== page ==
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Search results for How to Increase ext3 and ReiserFS filesystems Performance in Linux


Optimizing Mac OS X performance

Post date: January 18, 2006, 16:01 Category: Optimizing Views: 7022 Comments
Tutorial quote: This FAQ provides recommendations for optimizing MacĀ® OS X performance. Additionally, it provides advice and links to advice for troubleshooting certain Mac OS X performance problems.

Get More Out of Your Pipe with Apache and mod_gzip

Post date: April 14, 2005, 13:04 Category: Network Views: 2411 Comments
Tutorial quote: Some Web sites seem like they are designed to annoy and alienate visitors. Teeny tiny fixed fonts, weirdo fixed page widths, ad servers on Mars, and the content won't load until the ads do, and all kinds of dynamic jiggery-pokery that does everything but quickly deliver a nice, readable page.

Webmasters who are serious about running high-performance Web servers, and who want pleased and delighted visitors, have a great tool in Apache 1.3's mod_gzip. mod_gzip compresses pages on the fly, reducing their size considerably. Depending on the types of files served, you'll see size reductions ranging from 20%- 80%, and a nice increase in server efficiency. Nothing is needed on the client side, except sane modern Web browsers like Mozilla, Firefox, Opera, Galeon, and Konqueror. Mozilla, Firefox, and Opera are nice cross-platform browsers with all kinds of neat features, so don't be afraid to standardize on one of them.

Profiling in Linux Performance Tuning

Post date: December 18, 2005, 21:12 Category: Optimizing Views: 3415 Comments
Tutorial quote: This chapter covers several methods to measure execution time and real-time performance. The methods give different types of granularity, from the program’s complete execution time to how long each function in the program takes.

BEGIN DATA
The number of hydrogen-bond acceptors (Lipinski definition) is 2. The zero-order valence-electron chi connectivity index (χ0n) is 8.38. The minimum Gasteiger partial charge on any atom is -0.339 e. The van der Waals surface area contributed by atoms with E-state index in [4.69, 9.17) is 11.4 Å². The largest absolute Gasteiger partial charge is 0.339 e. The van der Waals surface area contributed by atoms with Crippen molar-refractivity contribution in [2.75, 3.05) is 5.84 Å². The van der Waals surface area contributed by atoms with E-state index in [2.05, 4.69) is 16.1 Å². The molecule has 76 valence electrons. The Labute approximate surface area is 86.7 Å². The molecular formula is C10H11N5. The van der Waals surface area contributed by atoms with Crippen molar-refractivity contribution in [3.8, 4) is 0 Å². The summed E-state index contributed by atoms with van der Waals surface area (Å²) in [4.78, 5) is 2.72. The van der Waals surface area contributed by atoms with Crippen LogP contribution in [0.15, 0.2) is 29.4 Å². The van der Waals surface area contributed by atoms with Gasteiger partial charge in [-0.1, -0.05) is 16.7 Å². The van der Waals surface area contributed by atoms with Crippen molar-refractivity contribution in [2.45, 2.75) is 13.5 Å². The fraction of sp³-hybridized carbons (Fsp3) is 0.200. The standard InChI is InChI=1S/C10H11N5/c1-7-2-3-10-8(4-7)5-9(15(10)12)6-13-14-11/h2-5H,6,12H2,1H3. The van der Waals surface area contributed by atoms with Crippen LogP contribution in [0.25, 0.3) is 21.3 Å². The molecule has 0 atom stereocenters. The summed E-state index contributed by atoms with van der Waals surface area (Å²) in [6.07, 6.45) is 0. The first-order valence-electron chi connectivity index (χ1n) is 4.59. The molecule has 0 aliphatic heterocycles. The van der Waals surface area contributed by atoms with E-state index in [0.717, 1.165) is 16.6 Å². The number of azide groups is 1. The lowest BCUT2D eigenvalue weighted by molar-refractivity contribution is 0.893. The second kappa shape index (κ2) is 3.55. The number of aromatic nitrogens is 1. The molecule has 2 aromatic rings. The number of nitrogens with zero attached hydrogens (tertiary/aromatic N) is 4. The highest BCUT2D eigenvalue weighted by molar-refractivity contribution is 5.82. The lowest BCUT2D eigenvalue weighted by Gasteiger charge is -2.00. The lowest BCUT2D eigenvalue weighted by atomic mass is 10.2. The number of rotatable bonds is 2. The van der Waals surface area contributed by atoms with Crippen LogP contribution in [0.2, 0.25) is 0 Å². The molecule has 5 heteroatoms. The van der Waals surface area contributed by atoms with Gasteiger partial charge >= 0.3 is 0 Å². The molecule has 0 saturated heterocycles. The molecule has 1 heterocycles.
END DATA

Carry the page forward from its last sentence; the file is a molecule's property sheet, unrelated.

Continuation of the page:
Aggregating network interfaces

Post date: February 12, 2006, 07:02 Category: Network Views: 2974 Comments
Tutorial quote: Using more than one hard drive to achieve better performance and fault tolerance is very common. Less well known is that it's also possible to aggregate more than one network interface into a single logical interface. In Linux, this is handled by the bonding driver. Benefits of doing this are much the same as the benefits of aggregating discs using RAID: if one device dies, your server carries on working and by using two devices in parallel, performance can be improved.

EVMS Howto for Gentoo Linux

Post date: April 15, 2005, 04:04 Category: Hardware Views: 4523 Comments
Tutorial quote: EVMS stands for Enterprise Volume Management System. It's a all-in-one utility written by IBM to manage disk partitions, logical volumes, software RAID and even filesystems.

It does everything from installing the partition table to mounting volumes, fscking and resizing them. It has a plugin mechanism which allow a user to extend EVMS with external drivers.

Network Performance Fine Tuning in openSUSE & SUSE

Post date: October 8, 2008, 23:10 Category: Network Views: 4224 Comments
Tutorial quote: openSUSE and SUSE Linux sets default values for some of the network related Kernel parameters. With Kernel 2.6 (default in recent releases of openSUSE & SuSE Linux), there are some fine tuning you can do to improve Network performance and get that extra out of your system.